NEW YORK, NY – The Real Estate Board of New York (REBNY) today released its Summer 2022 Brooklyn Retail Report based on findings gathered in April to October of 2022. The full report can be seen here.
The report found that retailer demand remained strong, which contributed to a depletion of storefront space this summer in prime corridors such as Bedford Avenue South in Williamsburg, Court Street in Cobble Hill and Franklin Street in Greenpoint. The lack of quality space led to a moderation in prime corridor leasing activity in comparison to the stronger activity that took place in 2021 and early 2022.
As a result of that strong demand and fewer options for retailers, as well as surging tourism and overall economic activity, a number of corridors saw increases in rent and fewer concession packages offered to tenants. Of the 17 major Brooklyn retail corridors analyzed for this report, 10 corridors saw average vacant asking rent per square foot increase from Summer 2021 to 2022.
While retailers were less likely to find space in prime corridors, they became more likely to seek out new options in emerging corridors, which saw increased leasing activity over the summer. This included a diverse array of lease signings along Myrtle Avenue in Fort Greene and Clinton Hill, Montague Street in Brooklyn Heights and Flushing Avenue in Bushwick.
“The depletion in quality space options in prime locations and resulting rise in leasing costs follows nearly two years of sustained activity in Brooklyn’s most sought-after retail corridors. During the Spring and Summer, demand from national and regional brands across more areas of the Brooklyn gave the market an added boost,” said Keith DeCoster, Director of Market Data and Policy at REBNY. “Even with the increased costs associated with prime storefront space, rent is still well below its pre-pandemic peak in most areas.”
Along with limited availability, the Brooklyn retail market still faces macroeconomic obstacles that have slowed leasing activity and may continue to create challenges moving forward. Inflation and mortgage rates are expected to continue to eat away at consumers’ disposable income. Consumer spending remains strong, but brokers surveyed for the report noted that a few property owners are reconsidering the scale or timing of investments in Brooklyn. Some owners, including multifamily developers, are holding off on major investments during a challenging regulatory and financing environment. This has the potential to inhibit the development and buildout of the next generation of retail spaces.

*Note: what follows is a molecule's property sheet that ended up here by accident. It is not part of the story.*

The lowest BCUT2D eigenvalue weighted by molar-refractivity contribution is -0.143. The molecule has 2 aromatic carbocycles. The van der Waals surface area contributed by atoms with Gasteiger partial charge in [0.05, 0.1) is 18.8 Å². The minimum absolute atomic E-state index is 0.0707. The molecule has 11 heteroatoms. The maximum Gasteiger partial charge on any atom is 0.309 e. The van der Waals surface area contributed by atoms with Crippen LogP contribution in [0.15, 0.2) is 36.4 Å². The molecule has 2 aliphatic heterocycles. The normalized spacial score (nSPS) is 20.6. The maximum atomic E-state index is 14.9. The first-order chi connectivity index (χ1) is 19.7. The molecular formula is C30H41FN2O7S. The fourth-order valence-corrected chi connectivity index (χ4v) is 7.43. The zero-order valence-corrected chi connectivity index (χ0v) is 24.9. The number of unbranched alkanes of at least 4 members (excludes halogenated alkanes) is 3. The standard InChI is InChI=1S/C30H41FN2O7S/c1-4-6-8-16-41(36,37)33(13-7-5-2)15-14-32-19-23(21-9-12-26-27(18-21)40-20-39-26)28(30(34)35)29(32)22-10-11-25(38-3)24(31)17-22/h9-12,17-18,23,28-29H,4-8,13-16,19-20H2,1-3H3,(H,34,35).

“Successful retailers, such as private schools, elevate the experience and service they provide to consumers,” said Peter Schubert, Managing Director at TerraCRG. “Over the course of the last six months, Brooklyn’s daycare and preschool offerings have expanded greatly. Daycare facilities like Tutu School and Playday provide programs in ballet and art. Recent expansion by language immersion preschools - Petits Poussins (French) and Mandarin Montessori preschool Ms Lam - added to the Pre-K choices for parents in Brooklyn.”
“Leasing lost a step during the Spring and Summer, but this was to be expected – following nearly two years of sustained activity, availability is limited,” noted Mitzi Flexer, Senior Director of Brokerage at Cushman & Wakefield. “As options in Brooklyn’s most sought-after corridors tighten, local businesses as well as some expanding national brands, are turning to emerging corridors like Myrtle Avenue and Flatbush Junction.”
Download the complete Summer 2022 Brooklyn Retail Report here.
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ABOUT THE REAL ESTATE BOARD OF NEW YORK
The Real Estate Board of New York (REBNY) is the City’s leading real estate trade association. Founded in 1896, REBNY represents commercial, residential, and institutional property owners, builders, managers, investors, brokers, and salespeople; banks, financial service companies, utilities, attorneys, architects, and contractors; corporations, co-partnerships, and individuals professionally interested in New York City real estate. REBNY conducts research on various civic matters including tax policy, city planning and zoning, rental conditions, land use policy, building codes, and other city, state, and federal legislation. REBNY regularly publishes market data, policy reports, and broker surveys. In addition, REBNY provides for its members: informational, technical, and technological resources; networking and charitable service opportunities; qualifying and continuing education courses; professional education programs, seminars, and designations; career-changing awards; legal advice; and a wide range of additional member benefits. For more information, please visit www.rebny.com.